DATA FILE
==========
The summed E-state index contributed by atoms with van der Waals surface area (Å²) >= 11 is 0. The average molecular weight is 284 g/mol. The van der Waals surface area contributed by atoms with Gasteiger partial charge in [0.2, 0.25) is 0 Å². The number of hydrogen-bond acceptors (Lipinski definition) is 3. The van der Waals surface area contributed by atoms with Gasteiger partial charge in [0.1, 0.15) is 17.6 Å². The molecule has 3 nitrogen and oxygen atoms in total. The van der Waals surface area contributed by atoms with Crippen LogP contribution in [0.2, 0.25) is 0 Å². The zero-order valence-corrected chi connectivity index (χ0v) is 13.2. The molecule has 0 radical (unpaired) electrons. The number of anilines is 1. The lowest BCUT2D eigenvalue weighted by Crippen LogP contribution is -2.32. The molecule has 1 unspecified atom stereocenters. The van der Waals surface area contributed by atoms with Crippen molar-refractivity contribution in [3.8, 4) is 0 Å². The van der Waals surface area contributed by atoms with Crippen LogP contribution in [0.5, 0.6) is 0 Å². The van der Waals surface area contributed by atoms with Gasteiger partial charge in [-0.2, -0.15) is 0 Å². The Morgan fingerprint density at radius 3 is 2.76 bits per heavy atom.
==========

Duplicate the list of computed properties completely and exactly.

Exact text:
The summed E-state index contributed by atoms with van der Waals surface area (Å²) >= 11 is 0. The average molecular weight is 284 g/mol. The van der Waals surface area contributed by atoms with Gasteiger partial charge in [0.2, 0.25) is 0 Å². The number of hydrogen-bond acceptors (Lipinski definition) is 3. The van der Waals surface area contributed by atoms with Gasteiger partial charge in [0.1, 0.15) is 17.6 Å². The molecule has 3 nitrogen and oxygen atoms in total. The van der Waals surface area contributed by atoms with Crippen LogP contribution in [0.2, 0.25) is 0 Å². The zero-order valence-corrected chi connectivity index (χ0v) is 13.2. The molecule has 0 radical (unpaired) electrons. The number of anilines is 1. The lowest BCUT2D eigenvalue weighted by Crippen LogP contribution is -2.32. The molecule has 1 unspecified atom stereocenters. The van der Waals surface area contributed by atoms with Crippen molar-refractivity contribution in [3.8, 4) is 0 Å². The van der Waals surface area contributed by atoms with Crippen LogP contribution in [0.5, 0.6) is 0 Å². The van der Waals surface area contributed by atoms with Gasteiger partial charge in [-0.2, -0.15) is 0 Å². The Morgan fingerprint density at radius 3 is 2.76 bits per heavy atom.